As a child living on a farm in New Zealand where there was no light pollution the stars at night would fill the sky causing me to marvel at their beauty.  Wanting to be closer I would reach out to touch them.  Today I still remember the feeling I had of wanting to be closer to the stars, to be one of them and perhaps one day this will be realized when at my end I become dust carried off by the wind back into the sky towards the heavens.

"For he knows of what we are made; he remembers that we are but dust. Our days are like the grass; we flourish like a flower of the field;  when the wind goes over it, it is gone and its place will know it no more." Prayer of Committal. Common Worship.

Regan O'Callaghan religious icon, sainthood of all believers, gold leaf, egg tempera



Regan O'Callaghan Dama wyn, religious icon, egg tempera, sainthood of all believers, cornishDama-wyn (Cornish for Grandmother) was a commission for a friend. Mary was his grandmother who lived to over a 100 years of age. This icon was commissioned as a devotional piece in remembrance of her and the positive influence she was in his life.

In this icon we celebrate the sainthood of all believers. The way we live today and throughout our lives will be remembered by those we leave behind when our call comes for our own onward journey. The challenge for us still living and learning in this world is to live a life in the present.  Not one haunted by regrets and guilt of the past or by fear of the future but rather by a life inspired by the important things in this world.  Family, friends, neighbors, the wonder and beauty of the natural world, the diversity of mankind, the sun , the moon and the stars.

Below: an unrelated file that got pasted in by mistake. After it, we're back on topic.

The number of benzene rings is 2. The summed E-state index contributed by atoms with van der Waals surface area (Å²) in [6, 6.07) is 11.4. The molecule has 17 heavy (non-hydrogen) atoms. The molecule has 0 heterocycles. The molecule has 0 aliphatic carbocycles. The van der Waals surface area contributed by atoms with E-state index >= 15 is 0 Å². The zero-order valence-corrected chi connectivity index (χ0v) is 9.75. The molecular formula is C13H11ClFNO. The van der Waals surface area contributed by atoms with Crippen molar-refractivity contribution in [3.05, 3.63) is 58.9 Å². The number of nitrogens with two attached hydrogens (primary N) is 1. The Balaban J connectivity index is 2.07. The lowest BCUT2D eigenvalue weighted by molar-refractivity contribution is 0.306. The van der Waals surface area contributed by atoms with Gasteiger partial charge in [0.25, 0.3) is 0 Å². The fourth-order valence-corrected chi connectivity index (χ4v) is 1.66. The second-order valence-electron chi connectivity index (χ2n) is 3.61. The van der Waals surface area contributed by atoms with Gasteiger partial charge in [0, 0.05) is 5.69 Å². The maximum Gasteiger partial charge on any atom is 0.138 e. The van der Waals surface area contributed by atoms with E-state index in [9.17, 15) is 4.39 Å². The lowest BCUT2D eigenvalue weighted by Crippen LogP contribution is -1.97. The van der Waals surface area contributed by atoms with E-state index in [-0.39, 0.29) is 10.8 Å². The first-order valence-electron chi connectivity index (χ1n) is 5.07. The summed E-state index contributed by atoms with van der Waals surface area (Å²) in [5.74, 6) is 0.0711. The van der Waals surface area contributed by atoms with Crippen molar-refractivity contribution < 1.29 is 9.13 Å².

Melkite Church, Israel.

Regan O'Callaghan Ibilin, Israel, Elias Chacour, Sermon on the Mount church

British Association of IconographersVoluntary project for the Melkite Church of the Sermon on the Mount‚ Ibillin, Israel.

In 2004/5 a dozen people from the British Association of Iconographers under the direction of Sister Bernadette Crook worked on an Iconostasis for a newly built Church in Ibillin, Israel.  The Iconostasis contains over 40 icons of various sizes. The BAI was approached by Elias Chacour a Palestinian Melkite Priest who has lived and worked in Ibillin for many years and is now the ArchBishop of Galilee.

Elias is the author of Blood Brothers - an account of his life.  From an early age Elias had a strong call to serve the Church and after years of study was ordained becoming the first Palestinian to earn a degree from the Hebrew University in Jerusalem.

Elijah detail 1

Today Elias ministry is one of reconciliation and peace between Christians, Muslims, Druze and Jews.  The newly built Church in Ibillin is a Chapel of Peace with the Iconostasis reflecting the positive relationships between people of different faiths and cultures.

For example the icon of Elijah (written by Sister Bernadette) which traditionally shows a raven sent by God bringing sustenance to Elijah in the desert instead shows Bedouin bringing food. This is based on a translation of scripture which suggests the word raven has been mis-translated and should read Arab.

I worked mainly on the icon of Saint Andrew and Saint Peter and was privileged to be in attendance for the dedication of the Church and Iconostasis in 2005. 

All Saints Day 2010

 All Saints Day was celebrated at St Saviours Church Pimlico in style!  Students from my icon class displayed their work in front of the altar. The icons were blessed alongside the baptism of Hadrian Trafford-Roberts the grandson of Ros who presided over the service. I preached.  The icon class has now been running for over 4 years.  It began at St John on Bethnal Green and when I left there I moved it to St Saviours.  As you can see from the photos the students have become quite accomplished!